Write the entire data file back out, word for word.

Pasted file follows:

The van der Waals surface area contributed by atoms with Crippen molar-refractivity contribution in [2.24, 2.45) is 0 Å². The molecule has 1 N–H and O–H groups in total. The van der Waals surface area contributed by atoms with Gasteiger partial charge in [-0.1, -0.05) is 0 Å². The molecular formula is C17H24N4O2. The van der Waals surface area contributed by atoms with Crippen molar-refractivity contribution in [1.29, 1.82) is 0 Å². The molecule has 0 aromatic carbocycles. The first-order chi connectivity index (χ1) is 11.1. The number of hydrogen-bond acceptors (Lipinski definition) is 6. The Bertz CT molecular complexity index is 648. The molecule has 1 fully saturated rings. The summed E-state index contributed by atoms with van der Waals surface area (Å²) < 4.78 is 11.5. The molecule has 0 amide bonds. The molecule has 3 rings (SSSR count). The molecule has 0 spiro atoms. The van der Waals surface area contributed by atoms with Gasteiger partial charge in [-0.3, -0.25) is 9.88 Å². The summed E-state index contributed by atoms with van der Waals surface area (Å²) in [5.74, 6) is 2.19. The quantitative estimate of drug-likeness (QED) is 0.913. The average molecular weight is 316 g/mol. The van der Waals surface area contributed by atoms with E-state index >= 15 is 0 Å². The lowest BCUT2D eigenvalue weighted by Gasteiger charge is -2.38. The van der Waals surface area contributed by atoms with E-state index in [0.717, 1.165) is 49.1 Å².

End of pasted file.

The van der Waals surface area contributed by atoms with Crippen molar-refractivity contribution in [2.24, 2.45) is 0 Å². The molecule has 1 N–H and O–H groups in total. The van der Waals surface area contributed by atoms with Gasteiger partial charge in [-0.1, -0.05) is 0 Å². The molecular formula is C17H24N4O2. The van der Waals surface area contributed by atoms with Crippen molar-refractivity contribution in [1.29, 1.82) is 0 Å². The molecule has 0 aromatic carbocycles. The first-order chi connectivity index (χ1) is 11.1. The number of hydrogen-bond acceptors (Lipinski definition) is 6. The Bertz CT molecular complexity index is 648. The molecule has 1 fully saturated rings. The summed E-state index contributed by atoms with van der Waals surface area (Å²) < 4.78 is 11.5. The molecule has 0 amide bonds. The molecule has 3 rings (SSSR count). The molecule has 0 spiro atoms. The van der Waals surface area contributed by atoms with Gasteiger partial charge in [-0.3, -0.25) is 9.88 Å². The summed E-state index contributed by atoms with van der Waals surface area (Å²) in [5.74, 6) is 2.19. The quantitative estimate of drug-likeness (QED) is 0.913. The average molecular weight is 316 g/mol. The van der Waals surface area contributed by atoms with E-state index >= 15 is 0 Å². The lowest BCUT2D eigenvalue weighted by Gasteiger charge is -2.38. The van der Waals surface area contributed by atoms with E-state index in [0.717, 1.165) is 49.1 Å².